The News on Sunday
Published Date: Mar 5, 2017
A South Asian dream
“Securing Peace and Prosperity” shows the way towards a prosperous and peaceful South Asia
Realising a South Asia that is at peace with itself and the rest of the world and that reaps the benefits of economic inter-dependence and cooperation has been and is a goal of policy makers and leaders in the region. The challenges that make the road to peace and stability hard to travel – such as conflict, terrorism, and lack of investment in the social uplift of society – remain to be dealt with by a combination of political will and economic insight. One such endeavour towards a prosperous South Asia can be seen in the shape of the collection of essays and speeches under review.
An outcome of the Eight South Asia Economic Summit (SAES) and Eighteenth Sustainable Development Conference (SDC) held side by side in Islamabad in 2015, the title of the anthology makes no bones about what the authors of the book aim at – securing peace and prosperity for the region. One of the important aspects of the book is that it brings together insightful minds from across the South Asian region who have tried to see the issues from a regional angle, rather than just individual countries.
The compilation has a simple but symbolic cover illustration that shows a dove breaking through a barbed wire, an obstacle that has long held peace hostage. But the thrust of the book is that such is not the fate of the region; that the countries have a great political and economic potential to fight hunger and illiteracy.
The collection is divided into four sections, each section dealing with factors that can help bring long-lasting economic stability and peace in the region. It begins with the section titled, “A panoramic view of sustainable development in South Asia.” This section takes into account the key indicators of growth and prosperity, such as the SDGs, the possible new role for Saarc, the relation between human development and public policy, the role of women empowerment in securing peace and prosperity for sustainable development in South Asia, the role of the private sector, and the menace of rising inequality.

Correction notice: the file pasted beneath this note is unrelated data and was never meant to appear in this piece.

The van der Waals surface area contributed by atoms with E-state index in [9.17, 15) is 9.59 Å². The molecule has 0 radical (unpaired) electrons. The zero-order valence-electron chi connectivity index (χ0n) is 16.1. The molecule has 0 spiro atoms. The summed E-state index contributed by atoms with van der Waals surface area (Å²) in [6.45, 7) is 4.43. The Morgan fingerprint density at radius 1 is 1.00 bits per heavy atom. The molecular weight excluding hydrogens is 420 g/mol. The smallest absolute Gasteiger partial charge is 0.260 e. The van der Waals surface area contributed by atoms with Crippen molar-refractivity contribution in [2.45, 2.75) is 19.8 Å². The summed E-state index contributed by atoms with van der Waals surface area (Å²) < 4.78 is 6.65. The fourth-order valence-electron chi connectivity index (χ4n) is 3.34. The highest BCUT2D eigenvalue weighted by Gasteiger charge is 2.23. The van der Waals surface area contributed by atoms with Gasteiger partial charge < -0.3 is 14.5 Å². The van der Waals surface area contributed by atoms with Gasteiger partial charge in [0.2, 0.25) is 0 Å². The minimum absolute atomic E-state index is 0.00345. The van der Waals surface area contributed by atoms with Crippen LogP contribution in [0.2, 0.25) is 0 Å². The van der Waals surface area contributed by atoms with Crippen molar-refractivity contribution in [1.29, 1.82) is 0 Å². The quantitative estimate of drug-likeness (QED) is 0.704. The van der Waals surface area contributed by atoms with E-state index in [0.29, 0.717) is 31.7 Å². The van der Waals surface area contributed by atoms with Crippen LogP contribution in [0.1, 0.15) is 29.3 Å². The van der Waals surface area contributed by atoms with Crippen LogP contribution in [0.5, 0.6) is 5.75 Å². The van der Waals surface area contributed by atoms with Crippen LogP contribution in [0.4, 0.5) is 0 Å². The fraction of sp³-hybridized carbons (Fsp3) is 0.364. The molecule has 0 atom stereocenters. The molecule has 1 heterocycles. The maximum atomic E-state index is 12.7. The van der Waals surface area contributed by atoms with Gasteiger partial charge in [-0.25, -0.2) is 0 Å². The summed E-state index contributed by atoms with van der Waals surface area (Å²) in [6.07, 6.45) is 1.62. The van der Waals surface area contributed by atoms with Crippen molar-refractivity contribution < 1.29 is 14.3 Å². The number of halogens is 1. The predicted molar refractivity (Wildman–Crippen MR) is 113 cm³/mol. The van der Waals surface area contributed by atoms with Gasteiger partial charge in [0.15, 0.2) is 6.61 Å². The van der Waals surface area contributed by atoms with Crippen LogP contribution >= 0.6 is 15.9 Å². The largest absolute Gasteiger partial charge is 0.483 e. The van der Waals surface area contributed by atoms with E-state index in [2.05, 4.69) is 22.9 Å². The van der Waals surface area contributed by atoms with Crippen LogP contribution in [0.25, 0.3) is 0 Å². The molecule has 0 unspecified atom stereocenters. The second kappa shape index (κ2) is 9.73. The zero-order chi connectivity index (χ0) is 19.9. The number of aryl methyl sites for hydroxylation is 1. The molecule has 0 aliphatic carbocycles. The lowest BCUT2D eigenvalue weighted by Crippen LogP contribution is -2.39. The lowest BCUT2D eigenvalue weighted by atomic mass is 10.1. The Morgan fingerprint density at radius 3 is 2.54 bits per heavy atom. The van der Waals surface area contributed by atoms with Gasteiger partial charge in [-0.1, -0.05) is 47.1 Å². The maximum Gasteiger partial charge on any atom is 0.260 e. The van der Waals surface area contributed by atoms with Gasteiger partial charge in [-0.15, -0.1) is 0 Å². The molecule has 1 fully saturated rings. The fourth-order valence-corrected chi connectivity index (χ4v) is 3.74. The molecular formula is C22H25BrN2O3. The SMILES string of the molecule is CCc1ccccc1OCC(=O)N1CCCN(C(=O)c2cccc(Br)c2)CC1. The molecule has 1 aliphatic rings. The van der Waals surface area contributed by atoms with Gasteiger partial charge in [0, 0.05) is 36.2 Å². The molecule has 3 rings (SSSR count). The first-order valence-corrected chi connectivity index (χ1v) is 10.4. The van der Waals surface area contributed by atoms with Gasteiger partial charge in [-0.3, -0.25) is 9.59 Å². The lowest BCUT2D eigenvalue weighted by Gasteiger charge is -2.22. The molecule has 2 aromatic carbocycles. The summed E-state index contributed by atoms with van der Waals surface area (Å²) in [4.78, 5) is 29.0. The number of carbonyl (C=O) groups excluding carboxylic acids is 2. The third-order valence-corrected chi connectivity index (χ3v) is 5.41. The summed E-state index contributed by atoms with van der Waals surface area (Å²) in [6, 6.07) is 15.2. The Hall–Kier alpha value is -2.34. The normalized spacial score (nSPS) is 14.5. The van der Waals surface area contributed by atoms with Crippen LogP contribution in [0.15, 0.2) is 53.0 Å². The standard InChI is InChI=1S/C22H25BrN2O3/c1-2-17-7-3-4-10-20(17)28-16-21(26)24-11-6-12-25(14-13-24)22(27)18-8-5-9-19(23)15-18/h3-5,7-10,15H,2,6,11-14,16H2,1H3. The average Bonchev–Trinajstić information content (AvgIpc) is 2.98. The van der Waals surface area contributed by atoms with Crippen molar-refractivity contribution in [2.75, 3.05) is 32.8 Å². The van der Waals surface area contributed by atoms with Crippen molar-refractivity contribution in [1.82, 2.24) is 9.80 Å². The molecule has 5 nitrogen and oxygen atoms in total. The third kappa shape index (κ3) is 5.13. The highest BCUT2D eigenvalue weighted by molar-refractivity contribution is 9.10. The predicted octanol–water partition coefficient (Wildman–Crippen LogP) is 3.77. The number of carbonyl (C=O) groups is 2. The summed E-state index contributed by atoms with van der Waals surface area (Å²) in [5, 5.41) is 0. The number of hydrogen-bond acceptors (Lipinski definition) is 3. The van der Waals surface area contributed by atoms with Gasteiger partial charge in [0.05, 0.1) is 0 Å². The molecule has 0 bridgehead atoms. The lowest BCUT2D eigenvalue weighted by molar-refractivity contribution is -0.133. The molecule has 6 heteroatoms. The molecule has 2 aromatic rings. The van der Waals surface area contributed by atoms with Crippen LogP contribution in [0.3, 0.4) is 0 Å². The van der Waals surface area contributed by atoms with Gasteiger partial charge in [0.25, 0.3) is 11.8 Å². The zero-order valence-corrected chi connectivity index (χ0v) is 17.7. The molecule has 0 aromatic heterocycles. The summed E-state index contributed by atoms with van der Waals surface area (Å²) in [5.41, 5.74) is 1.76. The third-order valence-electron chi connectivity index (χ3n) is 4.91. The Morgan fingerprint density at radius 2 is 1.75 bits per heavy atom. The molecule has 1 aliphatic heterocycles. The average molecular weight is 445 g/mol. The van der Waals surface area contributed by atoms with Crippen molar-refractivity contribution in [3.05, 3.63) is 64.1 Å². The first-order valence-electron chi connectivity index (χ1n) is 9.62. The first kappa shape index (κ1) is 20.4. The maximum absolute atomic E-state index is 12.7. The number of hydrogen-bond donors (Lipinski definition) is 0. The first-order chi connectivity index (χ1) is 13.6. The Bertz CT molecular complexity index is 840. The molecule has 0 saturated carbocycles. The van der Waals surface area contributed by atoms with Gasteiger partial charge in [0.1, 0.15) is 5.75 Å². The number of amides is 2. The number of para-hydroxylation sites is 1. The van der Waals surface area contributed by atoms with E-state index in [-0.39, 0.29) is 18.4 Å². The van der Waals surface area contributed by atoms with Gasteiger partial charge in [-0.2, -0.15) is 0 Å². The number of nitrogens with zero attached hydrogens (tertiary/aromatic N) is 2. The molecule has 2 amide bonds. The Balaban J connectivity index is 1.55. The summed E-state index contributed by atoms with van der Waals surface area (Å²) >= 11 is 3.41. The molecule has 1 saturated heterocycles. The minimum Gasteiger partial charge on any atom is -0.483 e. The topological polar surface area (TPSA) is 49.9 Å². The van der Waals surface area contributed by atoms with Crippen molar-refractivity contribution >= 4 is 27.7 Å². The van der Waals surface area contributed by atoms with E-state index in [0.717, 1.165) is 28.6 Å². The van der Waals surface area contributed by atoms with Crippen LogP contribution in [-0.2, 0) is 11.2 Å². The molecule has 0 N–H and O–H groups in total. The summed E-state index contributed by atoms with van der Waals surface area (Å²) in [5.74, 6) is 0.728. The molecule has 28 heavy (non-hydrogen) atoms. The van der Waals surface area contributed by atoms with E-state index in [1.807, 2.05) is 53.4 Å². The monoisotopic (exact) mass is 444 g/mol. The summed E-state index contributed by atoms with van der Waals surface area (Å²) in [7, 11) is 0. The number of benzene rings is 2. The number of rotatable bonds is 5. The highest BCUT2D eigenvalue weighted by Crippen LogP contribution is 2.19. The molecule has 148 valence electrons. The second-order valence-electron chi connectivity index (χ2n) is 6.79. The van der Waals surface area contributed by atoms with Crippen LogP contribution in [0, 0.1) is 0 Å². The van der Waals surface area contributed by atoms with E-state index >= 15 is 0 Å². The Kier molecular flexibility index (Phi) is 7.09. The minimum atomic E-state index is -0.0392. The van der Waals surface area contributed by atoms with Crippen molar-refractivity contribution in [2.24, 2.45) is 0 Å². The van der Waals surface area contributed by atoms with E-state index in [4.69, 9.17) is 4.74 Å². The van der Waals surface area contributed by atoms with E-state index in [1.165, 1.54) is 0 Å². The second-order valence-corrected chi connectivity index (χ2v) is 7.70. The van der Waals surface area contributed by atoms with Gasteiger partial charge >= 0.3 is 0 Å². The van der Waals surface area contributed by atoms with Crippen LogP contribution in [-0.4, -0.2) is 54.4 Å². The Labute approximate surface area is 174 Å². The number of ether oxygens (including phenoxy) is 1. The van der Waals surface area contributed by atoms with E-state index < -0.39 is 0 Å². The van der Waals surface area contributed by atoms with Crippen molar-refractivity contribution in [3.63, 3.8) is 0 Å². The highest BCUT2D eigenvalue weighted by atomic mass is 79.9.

The book is one stark reminder of the fact that strained relations between one or more countries in the region – India and Pakistan being the unfortunate examples – means denying a peaceful and prosperous life to more than a billion people.
The first chapter, “Setting the Scene,” a speech by Dr Abid Qayum Suleri, Executive Director Sustainable Development Policy Institute, welcoming guests at the Eight South Asia Economic Summit in Islamabad, points to the centrality of such forums that are set up to discuss “regional cooperation and sustainable development in South Asia”. He calls the forum “a perfect manifestation of South-South and South-North cooperation”.
The desire and the need to achieve goals for development and sustainability are further elaborated in the next three sections of the book: securing economic sustainability, water governance, and dynamics of social justice encompass issues that have a direct bearing on the peace or the absence of it in the entire region, economic lull, and the promises that each county in the region offers for the other.
Some chapters in the book rightly point out, and which the blurb also sums up, that “monitory policies that provide social protection and ensure access to basic services to the disadvantaged and marginalised groups,” do “contribute directly to sustainable economic growth, political stability, peace and security.”
The book is one stark reminder of the fact that strained relations between one or more countries in the region – India and Pakistan being the unfortunate examples – means denying a peaceful and prosperous life to more than a billion people. That also means the rising graph of people living in abject poverty and without the basic amenities of healthy food, potable water, health facilities, and education. The book serves as a good reference material for students and researches of South Asia who want to look beyond biases and hate tunnel vision.